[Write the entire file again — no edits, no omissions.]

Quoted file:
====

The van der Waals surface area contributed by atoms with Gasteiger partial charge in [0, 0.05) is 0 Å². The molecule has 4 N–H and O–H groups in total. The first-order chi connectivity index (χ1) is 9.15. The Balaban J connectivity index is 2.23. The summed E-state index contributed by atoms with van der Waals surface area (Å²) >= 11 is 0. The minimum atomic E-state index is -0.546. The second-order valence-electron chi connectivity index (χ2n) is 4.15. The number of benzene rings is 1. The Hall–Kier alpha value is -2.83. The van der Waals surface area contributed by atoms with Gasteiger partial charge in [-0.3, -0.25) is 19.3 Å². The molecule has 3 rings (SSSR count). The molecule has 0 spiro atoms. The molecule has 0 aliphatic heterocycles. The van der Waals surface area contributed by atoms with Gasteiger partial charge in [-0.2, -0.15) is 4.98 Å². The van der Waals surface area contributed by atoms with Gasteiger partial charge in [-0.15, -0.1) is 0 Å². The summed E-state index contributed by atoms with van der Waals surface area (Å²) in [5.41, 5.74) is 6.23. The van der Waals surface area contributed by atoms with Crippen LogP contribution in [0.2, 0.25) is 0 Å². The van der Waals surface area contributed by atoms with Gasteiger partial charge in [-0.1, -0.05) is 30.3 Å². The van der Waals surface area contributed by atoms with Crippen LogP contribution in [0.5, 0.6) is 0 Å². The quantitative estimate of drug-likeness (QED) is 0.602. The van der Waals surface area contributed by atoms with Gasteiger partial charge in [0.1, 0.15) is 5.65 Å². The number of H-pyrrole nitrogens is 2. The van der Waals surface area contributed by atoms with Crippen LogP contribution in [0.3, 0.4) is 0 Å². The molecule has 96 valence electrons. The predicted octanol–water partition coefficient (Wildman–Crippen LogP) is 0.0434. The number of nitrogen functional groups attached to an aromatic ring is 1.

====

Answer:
The van der Waals surface area contributed by atoms with Gasteiger partial charge in [0, 0.05) is 0 Å². The molecule has 4 N–H and O–H groups in total. The first-order chi connectivity index (χ1) is 9.15. The Balaban J connectivity index is 2.23. The summed E-state index contributed by atoms with van der Waals surface area (Å²) >= 11 is 0. The minimum atomic E-state index is -0.546. The second-order valence-electron chi connectivity index (χ2n) is 4.15. The number of benzene rings is 1. The Hall–Kier alpha value is -2.83. The van der Waals surface area contributed by atoms with Gasteiger partial charge in [-0.3, -0.25) is 19.3 Å². The molecule has 3 rings (SSSR count). The molecule has 0 spiro atoms. The molecule has 0 aliphatic heterocycles. The van der Waals surface area contributed by atoms with Gasteiger partial charge in [-0.2, -0.15) is 4.98 Å². The van der Waals surface area contributed by atoms with Gasteiger partial charge in [-0.15, -0.1) is 0 Å². The summed E-state index contributed by atoms with van der Waals surface area (Å²) in [5.41, 5.74) is 6.23. The van der Waals surface area contributed by atoms with Crippen LogP contribution in [0.2, 0.25) is 0 Å². The van der Waals surface area contributed by atoms with Gasteiger partial charge in [-0.1, -0.05) is 30.3 Å². The van der Waals surface area contributed by atoms with Crippen LogP contribution in [0.5, 0.6) is 0 Å². The quantitative estimate of drug-likeness (QED) is 0.602. The van der Waals surface area contributed by atoms with Gasteiger partial charge in [0.1, 0.15) is 5.65 Å². The number of H-pyrrole nitrogens is 2. The van der Waals surface area contributed by atoms with Crippen LogP contribution in [0.3, 0.4) is 0 Å². The molecule has 96 valence electrons. The predicted octanol–water partition coefficient (Wildman–Crippen LogP) is 0.0434. The number of nitrogen functional groups attached to an aromatic ring is 1.